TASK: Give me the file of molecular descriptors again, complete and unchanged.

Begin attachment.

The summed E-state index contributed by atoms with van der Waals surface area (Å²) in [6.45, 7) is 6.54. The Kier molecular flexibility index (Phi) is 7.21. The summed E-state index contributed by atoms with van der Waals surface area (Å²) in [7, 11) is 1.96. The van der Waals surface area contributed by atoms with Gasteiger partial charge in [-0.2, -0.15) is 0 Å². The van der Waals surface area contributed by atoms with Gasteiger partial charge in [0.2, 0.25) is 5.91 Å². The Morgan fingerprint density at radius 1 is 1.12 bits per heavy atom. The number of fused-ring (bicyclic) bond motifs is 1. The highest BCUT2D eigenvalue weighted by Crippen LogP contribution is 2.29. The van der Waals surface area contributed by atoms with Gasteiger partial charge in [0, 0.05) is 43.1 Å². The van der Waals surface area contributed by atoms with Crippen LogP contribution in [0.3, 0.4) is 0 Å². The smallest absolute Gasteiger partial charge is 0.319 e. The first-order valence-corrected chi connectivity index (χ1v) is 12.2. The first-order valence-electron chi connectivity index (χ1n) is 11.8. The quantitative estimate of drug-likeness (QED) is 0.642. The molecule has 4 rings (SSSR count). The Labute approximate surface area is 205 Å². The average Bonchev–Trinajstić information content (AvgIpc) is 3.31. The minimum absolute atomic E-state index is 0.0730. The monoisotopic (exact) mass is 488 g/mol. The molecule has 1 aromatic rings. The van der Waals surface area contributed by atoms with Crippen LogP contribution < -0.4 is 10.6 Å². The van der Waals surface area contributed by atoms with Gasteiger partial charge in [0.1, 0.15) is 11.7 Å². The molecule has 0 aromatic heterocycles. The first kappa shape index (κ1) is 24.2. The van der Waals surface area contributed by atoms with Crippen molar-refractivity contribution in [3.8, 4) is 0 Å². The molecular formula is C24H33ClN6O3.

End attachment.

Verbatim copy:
The summed E-state index contributed by atoms with van der Waals surface area (Å²) in [6.45, 7) is 6.54. The Kier molecular flexibility index (Phi) is 7.21. The summed E-state index contributed by atoms with van der Waals surface area (Å²) in [7, 11) is 1.96. The van der Waals surface area contributed by atoms with Gasteiger partial charge in [-0.2, -0.15) is 0 Å². The van der Waals surface area contributed by atoms with Gasteiger partial charge in [0.2, 0.25) is 5.91 Å². The Morgan fingerprint density at radius 1 is 1.12 bits per heavy atom. The number of fused-ring (bicyclic) bond motifs is 1. The highest BCUT2D eigenvalue weighted by Crippen LogP contribution is 2.29. The van der Waals surface area contributed by atoms with Gasteiger partial charge in [0, 0.05) is 43.1 Å². The van der Waals surface area contributed by atoms with Crippen LogP contribution in [0.3, 0.4) is 0 Å². The smallest absolute Gasteiger partial charge is 0.319 e. The first-order valence-corrected chi connectivity index (χ1v) is 12.2. The first-order valence-electron chi connectivity index (χ1n) is 11.8. The quantitative estimate of drug-likeness (QED) is 0.642. The molecule has 4 rings (SSSR count). The Labute approximate surface area is 205 Å². The average Bonchev–Trinajstić information content (AvgIpc) is 3.31. The minimum absolute atomic E-state index is 0.0730. The monoisotopic (exact) mass is 488 g/mol. The molecule has 1 aromatic rings. The van der Waals surface area contributed by atoms with Crippen LogP contribution < -0.4 is 10.6 Å². The van der Waals surface area contributed by atoms with Gasteiger partial charge in [0.1, 0.15) is 11.7 Å². The molecule has 0 aromatic heterocycles. The first kappa shape index (κ1) is 24.2. The van der Waals surface area contributed by atoms with Crippen molar-refractivity contribution in [3.8, 4) is 0 Å². The molecular formula is C24H33ClN6O3.